Since then, the agency has adopted a system that requires all approval letters to identify which drugs have Phase IV commitments as well as the type of study required. The status of those reports is then entered into a centralized database as the reports come into the agency.
The report also noted postmarketing commitments have increased from approximately 33 percent of all approved drugs in the 1970s to 70 percent in the 1990s. The use of surrogate endpoints and accelerated approvals, and the increasing number of drugs that treat chronic conditions and require long-term use, have led to the increase, said Joe Oliver, an FDA spokesman.
Another part of the problem with tracking the results of these commitments, Bloom noted, lies with the fact that the only recourse the agency has is to revoke approval of a drug that may be effective for a large number of people.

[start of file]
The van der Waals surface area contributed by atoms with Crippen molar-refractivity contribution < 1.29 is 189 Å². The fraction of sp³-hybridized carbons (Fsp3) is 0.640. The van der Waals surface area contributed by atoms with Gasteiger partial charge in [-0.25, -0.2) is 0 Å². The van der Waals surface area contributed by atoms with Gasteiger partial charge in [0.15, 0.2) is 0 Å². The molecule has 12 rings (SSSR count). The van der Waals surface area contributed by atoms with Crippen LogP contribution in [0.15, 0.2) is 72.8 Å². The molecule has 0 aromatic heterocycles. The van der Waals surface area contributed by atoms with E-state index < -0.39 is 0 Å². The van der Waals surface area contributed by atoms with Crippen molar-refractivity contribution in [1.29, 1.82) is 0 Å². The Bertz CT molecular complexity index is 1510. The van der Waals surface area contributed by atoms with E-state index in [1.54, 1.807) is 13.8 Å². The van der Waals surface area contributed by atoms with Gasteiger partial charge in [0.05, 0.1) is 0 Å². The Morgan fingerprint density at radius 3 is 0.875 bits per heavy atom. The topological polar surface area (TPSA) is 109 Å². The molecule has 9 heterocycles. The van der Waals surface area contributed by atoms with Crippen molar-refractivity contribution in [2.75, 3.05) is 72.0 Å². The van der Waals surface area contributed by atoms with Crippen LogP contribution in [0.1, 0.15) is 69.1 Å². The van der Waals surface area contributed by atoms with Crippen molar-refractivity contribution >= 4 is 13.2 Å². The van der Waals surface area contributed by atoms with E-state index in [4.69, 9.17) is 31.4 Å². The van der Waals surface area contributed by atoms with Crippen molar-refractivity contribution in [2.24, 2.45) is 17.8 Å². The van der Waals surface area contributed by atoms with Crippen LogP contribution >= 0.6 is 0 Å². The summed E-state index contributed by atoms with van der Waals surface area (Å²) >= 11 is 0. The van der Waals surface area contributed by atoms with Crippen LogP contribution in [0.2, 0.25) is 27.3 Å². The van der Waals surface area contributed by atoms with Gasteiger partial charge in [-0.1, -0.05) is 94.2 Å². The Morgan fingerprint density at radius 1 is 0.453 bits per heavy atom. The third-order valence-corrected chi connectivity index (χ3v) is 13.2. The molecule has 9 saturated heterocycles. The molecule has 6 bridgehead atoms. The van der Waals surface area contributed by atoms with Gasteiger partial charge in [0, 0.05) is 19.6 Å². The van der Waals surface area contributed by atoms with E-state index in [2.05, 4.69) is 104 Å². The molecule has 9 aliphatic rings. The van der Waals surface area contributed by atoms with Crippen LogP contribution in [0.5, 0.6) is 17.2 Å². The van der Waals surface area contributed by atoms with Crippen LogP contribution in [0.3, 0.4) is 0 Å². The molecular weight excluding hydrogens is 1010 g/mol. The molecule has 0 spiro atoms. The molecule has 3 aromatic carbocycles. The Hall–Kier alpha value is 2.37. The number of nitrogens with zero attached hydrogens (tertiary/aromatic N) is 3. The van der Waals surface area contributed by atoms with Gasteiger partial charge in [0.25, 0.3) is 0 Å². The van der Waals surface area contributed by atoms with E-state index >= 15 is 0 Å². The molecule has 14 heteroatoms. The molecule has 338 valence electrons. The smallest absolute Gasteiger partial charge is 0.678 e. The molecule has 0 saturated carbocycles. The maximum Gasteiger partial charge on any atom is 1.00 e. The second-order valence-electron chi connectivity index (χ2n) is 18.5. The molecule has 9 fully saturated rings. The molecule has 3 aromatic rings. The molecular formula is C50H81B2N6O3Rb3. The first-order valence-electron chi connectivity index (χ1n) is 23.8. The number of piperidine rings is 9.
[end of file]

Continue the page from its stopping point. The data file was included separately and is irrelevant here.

"Nobody wins when a useful drug is taken off the market — it's a terrible choice to have to make," Bloom said. "We don't want to slow or prevent the approval of important drugs, but as we move to using surrogate endpoints, we need to get the postmarket information at some point."
Fines Favored To Force Compliance
The Patients' Coalition supports a measure to assess civil penalties or fines to companies that fail to comply with requests for postmarketing studies. The money would then be used to fund the study the company failed to conduct.
Kennedy proposed such an amendment to S. 830, but the amendment was dropped in order to reach a compromise on the issue. A Kennedy spokesman told BioWorld Today the bill instead requires companies to provide annual reports of the status of Phase IV trials.
The patients' groups also have issues with the dissemination of off-label information and the expanded access program. Whether the House bill that Commerce Committee chairman Tom Bliley (R-Va.) produces will be more to their liking remains to be seen. But Bloom is hopeful.
"We expect that the House bill will be much more balanced than the Senate bill," Bloom said. "I think it will be a much smoother process in the House." *